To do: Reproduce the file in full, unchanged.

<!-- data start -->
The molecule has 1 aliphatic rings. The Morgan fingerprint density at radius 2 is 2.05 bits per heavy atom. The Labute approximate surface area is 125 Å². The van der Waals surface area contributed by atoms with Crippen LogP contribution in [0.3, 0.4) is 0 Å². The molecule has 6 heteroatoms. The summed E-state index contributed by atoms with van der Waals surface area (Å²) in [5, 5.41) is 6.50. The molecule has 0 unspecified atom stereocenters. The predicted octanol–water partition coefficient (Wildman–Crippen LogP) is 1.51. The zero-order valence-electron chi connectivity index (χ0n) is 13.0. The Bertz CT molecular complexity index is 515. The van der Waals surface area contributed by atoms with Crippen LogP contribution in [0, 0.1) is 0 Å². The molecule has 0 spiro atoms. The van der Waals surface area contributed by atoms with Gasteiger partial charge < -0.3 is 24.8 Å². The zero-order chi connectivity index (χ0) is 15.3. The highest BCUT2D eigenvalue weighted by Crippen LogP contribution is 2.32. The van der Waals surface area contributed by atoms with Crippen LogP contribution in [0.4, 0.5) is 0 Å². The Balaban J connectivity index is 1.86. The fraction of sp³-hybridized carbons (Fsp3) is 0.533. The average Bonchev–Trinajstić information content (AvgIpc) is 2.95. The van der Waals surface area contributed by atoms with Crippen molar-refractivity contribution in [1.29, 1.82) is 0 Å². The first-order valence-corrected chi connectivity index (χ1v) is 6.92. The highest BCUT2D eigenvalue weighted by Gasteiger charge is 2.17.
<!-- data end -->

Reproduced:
The molecule has 1 aliphatic rings. The Morgan fingerprint density at radius 2 is 2.05 bits per heavy atom. The Labute approximate surface area is 125 Å². The van der Waals surface area contributed by atoms with Crippen LogP contribution in [0.3, 0.4) is 0 Å². The molecule has 6 heteroatoms. The summed E-state index contributed by atoms with van der Waals surface area (Å²) in [5, 5.41) is 6.50. The molecule has 0 unspecified atom stereocenters. The predicted octanol–water partition coefficient (Wildman–Crippen LogP) is 1.51. The zero-order valence-electron chi connectivity index (χ0n) is 13.0. The Bertz CT molecular complexity index is 515. The van der Waals surface area contributed by atoms with Crippen LogP contribution in [0, 0.1) is 0 Å². The molecule has 0 spiro atoms. The van der Waals surface area contributed by atoms with Gasteiger partial charge < -0.3 is 24.8 Å². The zero-order chi connectivity index (χ0) is 15.3. The highest BCUT2D eigenvalue weighted by Crippen LogP contribution is 2.32. The van der Waals surface area contributed by atoms with Crippen LogP contribution in [0.4, 0.5) is 0 Å². The Balaban J connectivity index is 1.86. The fraction of sp³-hybridized carbons (Fsp3) is 0.533. The average Bonchev–Trinajstić information content (AvgIpc) is 2.95. The van der Waals surface area contributed by atoms with Crippen molar-refractivity contribution in [1.29, 1.82) is 0 Å². The first-order valence-corrected chi connectivity index (χ1v) is 6.92. The highest BCUT2D eigenvalue weighted by Gasteiger charge is 2.17.